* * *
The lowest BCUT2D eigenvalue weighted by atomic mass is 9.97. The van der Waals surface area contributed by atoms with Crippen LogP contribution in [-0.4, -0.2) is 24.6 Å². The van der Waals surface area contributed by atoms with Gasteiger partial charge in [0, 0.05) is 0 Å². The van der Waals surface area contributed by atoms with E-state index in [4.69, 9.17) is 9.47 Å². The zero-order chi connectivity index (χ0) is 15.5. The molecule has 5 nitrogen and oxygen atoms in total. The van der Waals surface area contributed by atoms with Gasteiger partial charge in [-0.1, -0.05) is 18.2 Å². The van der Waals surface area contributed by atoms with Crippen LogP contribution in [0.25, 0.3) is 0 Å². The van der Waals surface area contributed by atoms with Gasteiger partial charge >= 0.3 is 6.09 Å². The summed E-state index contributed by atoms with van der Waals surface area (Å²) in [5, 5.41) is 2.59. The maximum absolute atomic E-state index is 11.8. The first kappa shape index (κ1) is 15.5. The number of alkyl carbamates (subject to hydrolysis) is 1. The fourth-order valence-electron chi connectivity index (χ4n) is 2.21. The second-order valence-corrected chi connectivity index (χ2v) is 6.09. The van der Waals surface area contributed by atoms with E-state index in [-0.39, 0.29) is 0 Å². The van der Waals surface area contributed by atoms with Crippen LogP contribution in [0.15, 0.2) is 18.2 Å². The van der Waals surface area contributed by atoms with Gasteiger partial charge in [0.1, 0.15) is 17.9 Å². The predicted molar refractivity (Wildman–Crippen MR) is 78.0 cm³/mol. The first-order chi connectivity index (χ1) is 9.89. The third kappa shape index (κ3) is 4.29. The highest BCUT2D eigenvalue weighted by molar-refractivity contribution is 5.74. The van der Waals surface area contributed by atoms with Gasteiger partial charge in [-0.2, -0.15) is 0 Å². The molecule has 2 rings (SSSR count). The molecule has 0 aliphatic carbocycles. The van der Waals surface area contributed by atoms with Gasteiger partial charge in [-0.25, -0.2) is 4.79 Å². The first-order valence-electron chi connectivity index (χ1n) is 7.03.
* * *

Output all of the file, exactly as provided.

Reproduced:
The lowest BCUT2D eigenvalue weighted by atomic mass is 9.97. The van der Waals surface area contributed by atoms with Crippen LogP contribution in [-0.4, -0.2) is 24.6 Å². The van der Waals surface area contributed by atoms with Gasteiger partial charge in [0, 0.05) is 0 Å². The van der Waals surface area contributed by atoms with E-state index in [4.69, 9.17) is 9.47 Å². The zero-order chi connectivity index (χ0) is 15.5. The molecule has 5 nitrogen and oxygen atoms in total. The van der Waals surface area contributed by atoms with Gasteiger partial charge in [-0.1, -0.05) is 18.2 Å². The van der Waals surface area contributed by atoms with Crippen LogP contribution in [0.25, 0.3) is 0 Å². The van der Waals surface area contributed by atoms with Gasteiger partial charge >= 0.3 is 6.09 Å². The summed E-state index contributed by atoms with van der Waals surface area (Å²) in [5, 5.41) is 2.59. The maximum absolute atomic E-state index is 11.8. The first kappa shape index (κ1) is 15.5. The number of alkyl carbamates (subject to hydrolysis) is 1. The fourth-order valence-electron chi connectivity index (χ4n) is 2.21. The second-order valence-corrected chi connectivity index (χ2v) is 6.09. The van der Waals surface area contributed by atoms with E-state index in [-0.39, 0.29) is 0 Å². The van der Waals surface area contributed by atoms with Crippen LogP contribution in [0.15, 0.2) is 18.2 Å². The van der Waals surface area contributed by atoms with Gasteiger partial charge in [0.1, 0.15) is 17.9 Å². The predicted molar refractivity (Wildman–Crippen MR) is 78.0 cm³/mol. The first-order chi connectivity index (χ1) is 9.89. The third kappa shape index (κ3) is 4.29. The highest BCUT2D eigenvalue weighted by molar-refractivity contribution is 5.74. The van der Waals surface area contributed by atoms with Gasteiger partial charge in [-0.2, -0.15) is 0 Å². The molecule has 2 rings (SSSR count). The molecule has 0 aliphatic carbocycles. The van der Waals surface area contributed by atoms with Gasteiger partial charge in [-0.25, -0.2) is 4.79 Å². The first-order valence-electron chi connectivity index (χ1n) is 7.03.